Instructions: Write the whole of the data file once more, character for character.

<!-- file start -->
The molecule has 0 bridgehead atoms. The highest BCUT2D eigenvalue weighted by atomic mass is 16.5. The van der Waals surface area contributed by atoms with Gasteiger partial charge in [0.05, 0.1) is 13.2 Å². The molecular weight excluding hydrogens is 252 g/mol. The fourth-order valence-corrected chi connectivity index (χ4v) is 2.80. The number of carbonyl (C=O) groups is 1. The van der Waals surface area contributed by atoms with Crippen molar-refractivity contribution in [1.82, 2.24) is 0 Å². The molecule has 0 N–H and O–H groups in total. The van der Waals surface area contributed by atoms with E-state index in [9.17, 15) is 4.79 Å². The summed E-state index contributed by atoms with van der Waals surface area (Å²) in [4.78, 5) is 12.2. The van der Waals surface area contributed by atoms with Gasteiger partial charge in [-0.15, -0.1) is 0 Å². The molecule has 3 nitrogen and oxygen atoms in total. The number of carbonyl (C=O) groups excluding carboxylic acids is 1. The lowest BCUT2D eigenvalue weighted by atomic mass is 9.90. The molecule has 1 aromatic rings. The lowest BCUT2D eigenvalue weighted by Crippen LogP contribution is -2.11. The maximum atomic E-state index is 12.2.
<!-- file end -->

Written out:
The molecule has 0 bridgehead atoms. The highest BCUT2D eigenvalue weighted by atomic mass is 16.5. The van der Waals surface area contributed by atoms with Gasteiger partial charge in [0.05, 0.1) is 13.2 Å². The molecular weight excluding hydrogens is 252 g/mol. The fourth-order valence-corrected chi connectivity index (χ4v) is 2.80. The number of carbonyl (C=O) groups is 1. The van der Waals surface area contributed by atoms with Crippen molar-refractivity contribution in [1.82, 2.24) is 0 Å². The molecule has 0 N–H and O–H groups in total. The van der Waals surface area contributed by atoms with E-state index in [9.17, 15) is 4.79 Å². The summed E-state index contributed by atoms with van der Waals surface area (Å²) in [4.78, 5) is 12.2. The van der Waals surface area contributed by atoms with Gasteiger partial charge in [-0.15, -0.1) is 0 Å². The molecule has 3 nitrogen and oxygen atoms in total. The number of carbonyl (C=O) groups excluding carboxylic acids is 1. The lowest BCUT2D eigenvalue weighted by atomic mass is 9.90. The molecule has 1 aromatic rings. The lowest BCUT2D eigenvalue weighted by Crippen LogP contribution is -2.11. The maximum atomic E-state index is 12.2.